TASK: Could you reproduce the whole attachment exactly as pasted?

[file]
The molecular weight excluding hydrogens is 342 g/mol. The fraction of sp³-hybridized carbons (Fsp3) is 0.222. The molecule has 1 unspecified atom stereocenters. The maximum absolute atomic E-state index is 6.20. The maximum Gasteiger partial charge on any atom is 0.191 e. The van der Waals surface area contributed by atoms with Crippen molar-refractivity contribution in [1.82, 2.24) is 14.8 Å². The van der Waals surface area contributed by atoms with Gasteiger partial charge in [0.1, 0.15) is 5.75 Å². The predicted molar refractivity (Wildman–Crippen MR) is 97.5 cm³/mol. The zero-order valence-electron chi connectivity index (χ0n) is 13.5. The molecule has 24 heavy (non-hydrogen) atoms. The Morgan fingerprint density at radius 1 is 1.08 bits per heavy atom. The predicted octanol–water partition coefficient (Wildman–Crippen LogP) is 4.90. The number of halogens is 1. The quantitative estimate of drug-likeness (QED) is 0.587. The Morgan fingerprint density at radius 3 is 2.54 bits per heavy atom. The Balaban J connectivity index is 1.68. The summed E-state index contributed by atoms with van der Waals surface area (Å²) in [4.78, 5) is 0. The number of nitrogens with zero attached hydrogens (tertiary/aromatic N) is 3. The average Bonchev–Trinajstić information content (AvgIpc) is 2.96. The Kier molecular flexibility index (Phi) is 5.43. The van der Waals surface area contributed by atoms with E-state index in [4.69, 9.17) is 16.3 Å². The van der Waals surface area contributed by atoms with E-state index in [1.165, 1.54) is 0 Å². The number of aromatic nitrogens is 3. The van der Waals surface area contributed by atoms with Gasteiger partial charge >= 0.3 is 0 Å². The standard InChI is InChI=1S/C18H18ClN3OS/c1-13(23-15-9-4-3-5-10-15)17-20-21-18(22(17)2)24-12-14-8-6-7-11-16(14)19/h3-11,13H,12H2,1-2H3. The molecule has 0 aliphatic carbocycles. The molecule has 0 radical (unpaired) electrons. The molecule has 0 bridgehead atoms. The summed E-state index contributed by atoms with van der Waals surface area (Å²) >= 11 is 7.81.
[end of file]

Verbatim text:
The molecular weight excluding hydrogens is 342 g/mol. The fraction of sp³-hybridized carbons (Fsp3) is 0.222. The molecule has 1 unspecified atom stereocenters. The maximum absolute atomic E-state index is 6.20. The maximum Gasteiger partial charge on any atom is 0.191 e. The van der Waals surface area contributed by atoms with Crippen molar-refractivity contribution in [1.82, 2.24) is 14.8 Å². The van der Waals surface area contributed by atoms with Gasteiger partial charge in [0.1, 0.15) is 5.75 Å². The predicted molar refractivity (Wildman–Crippen MR) is 97.5 cm³/mol. The zero-order valence-electron chi connectivity index (χ0n) is 13.5. The molecule has 24 heavy (non-hydrogen) atoms. The Morgan fingerprint density at radius 1 is 1.08 bits per heavy atom. The predicted octanol–water partition coefficient (Wildman–Crippen LogP) is 4.90. The number of halogens is 1. The quantitative estimate of drug-likeness (QED) is 0.587. The Morgan fingerprint density at radius 3 is 2.54 bits per heavy atom. The Balaban J connectivity index is 1.68. The summed E-state index contributed by atoms with van der Waals surface area (Å²) in [4.78, 5) is 0. The number of nitrogens with zero attached hydrogens (tertiary/aromatic N) is 3. The average Bonchev–Trinajstić information content (AvgIpc) is 2.96. The Kier molecular flexibility index (Phi) is 5.43. The van der Waals surface area contributed by atoms with E-state index in [4.69, 9.17) is 16.3 Å². The van der Waals surface area contributed by atoms with E-state index in [1.165, 1.54) is 0 Å². The number of aromatic nitrogens is 3. The van der Waals surface area contributed by atoms with Gasteiger partial charge >= 0.3 is 0 Å². The standard InChI is InChI=1S/C18H18ClN3OS/c1-13(23-15-9-4-3-5-10-15)17-20-21-18(22(17)2)24-12-14-8-6-7-11-16(14)19/h3-11,13H,12H2,1-2H3. The molecule has 0 aliphatic carbocycles. The molecule has 0 radical (unpaired) electrons. The molecule has 0 bridgehead atoms. The summed E-state index contributed by atoms with van der Waals surface area (Å²) >= 11 is 7.81.